Does the cold give you a cold? Here’s what BYU says.


Ah, that incessant myth about the cold getting people sick. Wear a hat and put on a jacket when you go outside. Don’t stand too close to the air conditioner. Don’t go outside with wet hair. Mothers (and grandmothers) have been saying this for years. Most people know colds are caused by viruses, so where is the logic to this old wives’ tale?

We asked some BYU students if they thought the cold has anything to do with getting sick.

Although some studies suggest more complex hypotheses, most experts point to being indoors more often and a closer proximity to others as the main culprit behind winter colds.

Myth or not, it is coming in contact with viruses that causes someone to come down with a cold or the flu. Many of these peak in winter.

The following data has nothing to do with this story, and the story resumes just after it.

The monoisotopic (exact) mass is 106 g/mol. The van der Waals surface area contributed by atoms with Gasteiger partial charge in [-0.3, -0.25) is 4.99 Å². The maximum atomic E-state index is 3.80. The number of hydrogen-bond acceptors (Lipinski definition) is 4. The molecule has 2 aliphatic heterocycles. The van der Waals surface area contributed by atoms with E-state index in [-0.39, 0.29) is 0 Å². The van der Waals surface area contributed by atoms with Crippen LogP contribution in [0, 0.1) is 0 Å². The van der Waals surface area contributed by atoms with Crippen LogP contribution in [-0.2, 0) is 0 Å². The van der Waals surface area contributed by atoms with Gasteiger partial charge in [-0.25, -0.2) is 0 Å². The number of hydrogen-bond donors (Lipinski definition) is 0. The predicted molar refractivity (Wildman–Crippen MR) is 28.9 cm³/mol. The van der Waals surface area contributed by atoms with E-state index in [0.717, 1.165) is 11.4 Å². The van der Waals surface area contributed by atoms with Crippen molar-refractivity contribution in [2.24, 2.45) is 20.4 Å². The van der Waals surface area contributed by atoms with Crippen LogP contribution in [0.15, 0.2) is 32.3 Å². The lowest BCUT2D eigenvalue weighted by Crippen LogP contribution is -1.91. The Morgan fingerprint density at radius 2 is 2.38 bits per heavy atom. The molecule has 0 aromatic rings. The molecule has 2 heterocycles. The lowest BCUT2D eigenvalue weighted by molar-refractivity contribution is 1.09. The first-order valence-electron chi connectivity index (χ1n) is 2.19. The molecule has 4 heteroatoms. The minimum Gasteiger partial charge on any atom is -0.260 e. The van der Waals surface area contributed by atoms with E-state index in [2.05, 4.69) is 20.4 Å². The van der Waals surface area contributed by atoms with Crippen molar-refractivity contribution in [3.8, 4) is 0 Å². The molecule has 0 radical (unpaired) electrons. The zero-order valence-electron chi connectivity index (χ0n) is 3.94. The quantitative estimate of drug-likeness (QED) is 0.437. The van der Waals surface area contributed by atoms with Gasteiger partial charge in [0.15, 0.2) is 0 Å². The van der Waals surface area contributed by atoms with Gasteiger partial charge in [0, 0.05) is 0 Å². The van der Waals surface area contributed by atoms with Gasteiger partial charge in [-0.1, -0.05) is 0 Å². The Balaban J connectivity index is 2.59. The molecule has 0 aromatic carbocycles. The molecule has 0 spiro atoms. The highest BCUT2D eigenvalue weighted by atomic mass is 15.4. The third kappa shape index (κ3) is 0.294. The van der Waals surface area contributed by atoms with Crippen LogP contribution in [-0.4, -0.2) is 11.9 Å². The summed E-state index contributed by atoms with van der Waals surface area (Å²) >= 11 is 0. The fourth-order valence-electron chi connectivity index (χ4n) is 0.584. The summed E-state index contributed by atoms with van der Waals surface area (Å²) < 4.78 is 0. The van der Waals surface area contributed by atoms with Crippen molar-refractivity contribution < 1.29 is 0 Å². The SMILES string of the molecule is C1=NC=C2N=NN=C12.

Chantel Sloan, a BYU professor who teaches an infectious disease class, said the peak in winter may not be a coincidence. “A lot of viruses tend to perform better in certain conditions,” she said, “namely, certain temperature and humidity conditions.”

Other viruses, such as the RSV virus, change their shape due to the temperature around them. “Some viruses can detect the temperature change going from the cold outside to your warm body when inhaled,” Sloan said. “Once these viruses detect the rise in temperature, they can change their shape in order to more easily bind to your cells.”

A connection may still exist between being cold and getting a cold, but the old wives’ tale is a little exaggerated. “The weather is necessary for some viruses to thrive, but it isn’t sufficient to actually make you sick,” Sloan said.

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